I sat in a top Business School, stunned. The traditional case study-based curriculum, based on case-studies, had elicited a lot of interesting discussion that day as the students attempted to create a simulated action plan for the subject company, which we were told was dealing with a serious product setback. And though we later learned that the company – in real life – had chosen to throw a “Hail Mary” pass to tie the score with competitors, the stunning part wasn’t that such a risky move had succeeded. It is that the students in that classroom – the future leaders of companies around the world – thought the lesson was that they should be willing to try the “Hail Mary” play often.
Some explanation is in order: I’ve worked in and managed organizations that designed computers, from servers to desktops to notebook to tablets, and many of the peripherals for all of these categories. I’ve always been interested in how organizations function, so I’ve read many business cases over the years. I have even been interviewed for a few business cases that were published about my own employers’ operations, each discussing examples of “innovation” that brought meaningful change. But the most in-depth analysis of these case studies was presented in my post-grad business school courses.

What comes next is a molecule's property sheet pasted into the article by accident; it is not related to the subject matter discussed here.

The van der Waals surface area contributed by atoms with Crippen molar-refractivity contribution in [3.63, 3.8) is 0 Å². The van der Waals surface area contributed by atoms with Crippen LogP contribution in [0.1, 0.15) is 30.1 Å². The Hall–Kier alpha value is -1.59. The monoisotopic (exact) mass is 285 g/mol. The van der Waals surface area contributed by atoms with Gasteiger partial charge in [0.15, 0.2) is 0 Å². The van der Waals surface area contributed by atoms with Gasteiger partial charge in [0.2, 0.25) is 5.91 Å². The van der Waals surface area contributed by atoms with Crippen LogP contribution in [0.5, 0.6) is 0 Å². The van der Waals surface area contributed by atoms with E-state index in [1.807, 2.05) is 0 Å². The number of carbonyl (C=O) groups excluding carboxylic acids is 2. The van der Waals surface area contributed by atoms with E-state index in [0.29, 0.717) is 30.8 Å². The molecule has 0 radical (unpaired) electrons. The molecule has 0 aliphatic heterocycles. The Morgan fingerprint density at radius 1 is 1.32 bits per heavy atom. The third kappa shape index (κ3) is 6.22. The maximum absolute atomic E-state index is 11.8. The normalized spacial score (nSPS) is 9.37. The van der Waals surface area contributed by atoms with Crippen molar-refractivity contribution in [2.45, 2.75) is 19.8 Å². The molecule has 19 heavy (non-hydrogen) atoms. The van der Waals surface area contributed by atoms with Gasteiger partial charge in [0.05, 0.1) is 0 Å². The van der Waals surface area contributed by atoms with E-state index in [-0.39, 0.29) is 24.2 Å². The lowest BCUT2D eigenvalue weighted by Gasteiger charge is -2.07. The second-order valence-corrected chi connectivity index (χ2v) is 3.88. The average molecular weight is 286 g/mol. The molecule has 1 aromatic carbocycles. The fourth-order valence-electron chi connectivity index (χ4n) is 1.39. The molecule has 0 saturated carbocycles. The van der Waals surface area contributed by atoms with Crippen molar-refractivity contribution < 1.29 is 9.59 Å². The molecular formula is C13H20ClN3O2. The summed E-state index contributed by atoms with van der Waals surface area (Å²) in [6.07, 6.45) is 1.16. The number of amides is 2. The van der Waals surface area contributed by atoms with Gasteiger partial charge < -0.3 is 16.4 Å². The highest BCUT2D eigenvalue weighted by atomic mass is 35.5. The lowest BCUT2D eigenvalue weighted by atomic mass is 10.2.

In one instance, we were presented a common business case from the 1990s. A firm had learned that they were a whole 12-month development cycle behind a competitor and, in less than 4 months, their competitor’s product would be announced at the annual industry tradeshow. After evaluating a full set of options to mitigate the blowback on their business, the firm decided to initiate an extremely rushed development cycle to get their own new product done in four months. Surprisingly, they met their goal and prepared to announce their product at the tradeshow. They were able to keep pace with their competitor. But, after hearing the professor explaining this result, I sat in this Top 50 Business School class stunned. Not because of the result, but because of what my classmates were interpreting as the lesson of the story.